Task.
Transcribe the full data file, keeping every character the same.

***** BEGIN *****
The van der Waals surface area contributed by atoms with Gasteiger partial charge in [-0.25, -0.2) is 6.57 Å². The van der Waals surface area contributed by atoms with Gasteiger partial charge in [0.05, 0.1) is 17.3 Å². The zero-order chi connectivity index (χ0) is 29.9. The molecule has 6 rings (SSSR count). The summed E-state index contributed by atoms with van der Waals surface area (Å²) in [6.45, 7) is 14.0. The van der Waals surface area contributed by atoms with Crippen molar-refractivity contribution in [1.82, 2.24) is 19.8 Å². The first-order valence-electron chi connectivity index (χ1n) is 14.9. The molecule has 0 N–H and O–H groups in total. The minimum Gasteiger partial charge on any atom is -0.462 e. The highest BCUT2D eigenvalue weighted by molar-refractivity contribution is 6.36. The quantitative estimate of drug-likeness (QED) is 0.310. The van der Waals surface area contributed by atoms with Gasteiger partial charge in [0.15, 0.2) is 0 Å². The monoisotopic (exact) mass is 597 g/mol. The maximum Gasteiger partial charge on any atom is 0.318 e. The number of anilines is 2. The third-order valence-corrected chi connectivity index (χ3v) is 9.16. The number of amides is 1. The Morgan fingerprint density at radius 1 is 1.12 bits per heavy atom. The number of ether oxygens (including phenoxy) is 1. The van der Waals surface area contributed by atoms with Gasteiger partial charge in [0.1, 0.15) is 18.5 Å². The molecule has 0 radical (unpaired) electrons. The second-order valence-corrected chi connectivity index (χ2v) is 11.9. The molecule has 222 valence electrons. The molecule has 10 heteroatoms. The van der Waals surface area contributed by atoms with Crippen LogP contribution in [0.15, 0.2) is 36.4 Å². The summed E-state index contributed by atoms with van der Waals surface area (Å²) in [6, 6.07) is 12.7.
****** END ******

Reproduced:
The van der Waals surface area contributed by atoms with Gasteiger partial charge in [-0.25, -0.2) is 6.57 Å². The van der Waals surface area contributed by atoms with Gasteiger partial charge in [0.05, 0.1) is 17.3 Å². The zero-order chi connectivity index (χ0) is 29.9. The molecule has 6 rings (SSSR count). The summed E-state index contributed by atoms with van der Waals surface area (Å²) in [6.45, 7) is 14.0. The van der Waals surface area contributed by atoms with Crippen molar-refractivity contribution in [1.82, 2.24) is 19.8 Å². The first-order valence-electron chi connectivity index (χ1n) is 14.9. The molecule has 0 N–H and O–H groups in total. The minimum Gasteiger partial charge on any atom is -0.462 e. The highest BCUT2D eigenvalue weighted by molar-refractivity contribution is 6.36. The quantitative estimate of drug-likeness (QED) is 0.310. The van der Waals surface area contributed by atoms with Gasteiger partial charge in [0.15, 0.2) is 0 Å². The monoisotopic (exact) mass is 597 g/mol. The maximum Gasteiger partial charge on any atom is 0.318 e. The number of anilines is 2. The third-order valence-corrected chi connectivity index (χ3v) is 9.16. The number of amides is 1. The Morgan fingerprint density at radius 1 is 1.12 bits per heavy atom. The number of ether oxygens (including phenoxy) is 1. The van der Waals surface area contributed by atoms with Gasteiger partial charge in [0.1, 0.15) is 18.5 Å². The molecule has 0 radical (unpaired) electrons. The second-order valence-corrected chi connectivity index (χ2v) is 11.9. The molecule has 222 valence electrons. The molecule has 10 heteroatoms. The van der Waals surface area contributed by atoms with Crippen LogP contribution in [0.15, 0.2) is 36.4 Å². The summed E-state index contributed by atoms with van der Waals surface area (Å²) in [6, 6.07) is 12.7.